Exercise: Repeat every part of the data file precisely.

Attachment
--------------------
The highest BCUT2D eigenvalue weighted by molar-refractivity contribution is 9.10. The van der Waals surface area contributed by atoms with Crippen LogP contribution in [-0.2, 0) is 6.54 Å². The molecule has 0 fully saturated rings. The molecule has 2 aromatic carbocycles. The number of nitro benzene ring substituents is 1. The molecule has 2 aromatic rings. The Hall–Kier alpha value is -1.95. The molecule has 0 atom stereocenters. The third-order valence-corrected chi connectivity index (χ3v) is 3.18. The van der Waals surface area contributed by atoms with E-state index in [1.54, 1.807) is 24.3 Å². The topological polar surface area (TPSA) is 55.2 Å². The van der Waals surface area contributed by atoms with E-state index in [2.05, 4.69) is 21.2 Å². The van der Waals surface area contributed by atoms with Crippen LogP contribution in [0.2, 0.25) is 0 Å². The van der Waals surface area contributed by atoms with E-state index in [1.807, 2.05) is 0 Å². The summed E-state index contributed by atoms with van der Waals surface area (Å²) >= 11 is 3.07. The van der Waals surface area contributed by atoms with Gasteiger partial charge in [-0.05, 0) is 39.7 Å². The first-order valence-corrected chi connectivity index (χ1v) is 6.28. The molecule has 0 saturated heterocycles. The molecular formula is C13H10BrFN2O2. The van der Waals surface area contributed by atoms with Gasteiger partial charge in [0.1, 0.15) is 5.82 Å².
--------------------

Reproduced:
The highest BCUT2D eigenvalue weighted by molar-refractivity contribution is 9.10. The van der Waals surface area contributed by atoms with Crippen LogP contribution in [-0.2, 0) is 6.54 Å². The molecule has 0 fully saturated rings. The molecule has 2 aromatic carbocycles. The number of nitro benzene ring substituents is 1. The molecule has 2 aromatic rings. The Hall–Kier alpha value is -1.95. The molecule has 0 atom stereocenters. The third-order valence-corrected chi connectivity index (χ3v) is 3.18. The van der Waals surface area contributed by atoms with E-state index in [1.54, 1.807) is 24.3 Å². The topological polar surface area (TPSA) is 55.2 Å². The van der Waals surface area contributed by atoms with E-state index in [2.05, 4.69) is 21.2 Å². The van der Waals surface area contributed by atoms with Crippen LogP contribution in [0.2, 0.25) is 0 Å². The van der Waals surface area contributed by atoms with E-state index in [1.807, 2.05) is 0 Å². The summed E-state index contributed by atoms with van der Waals surface area (Å²) >= 11 is 3.07. The van der Waals surface area contributed by atoms with Gasteiger partial charge in [-0.05, 0) is 39.7 Å². The first-order valence-corrected chi connectivity index (χ1v) is 6.28. The molecule has 0 saturated heterocycles. The molecular formula is C13H10BrFN2O2. The van der Waals surface area contributed by atoms with Gasteiger partial charge in [0.1, 0.15) is 5.82 Å².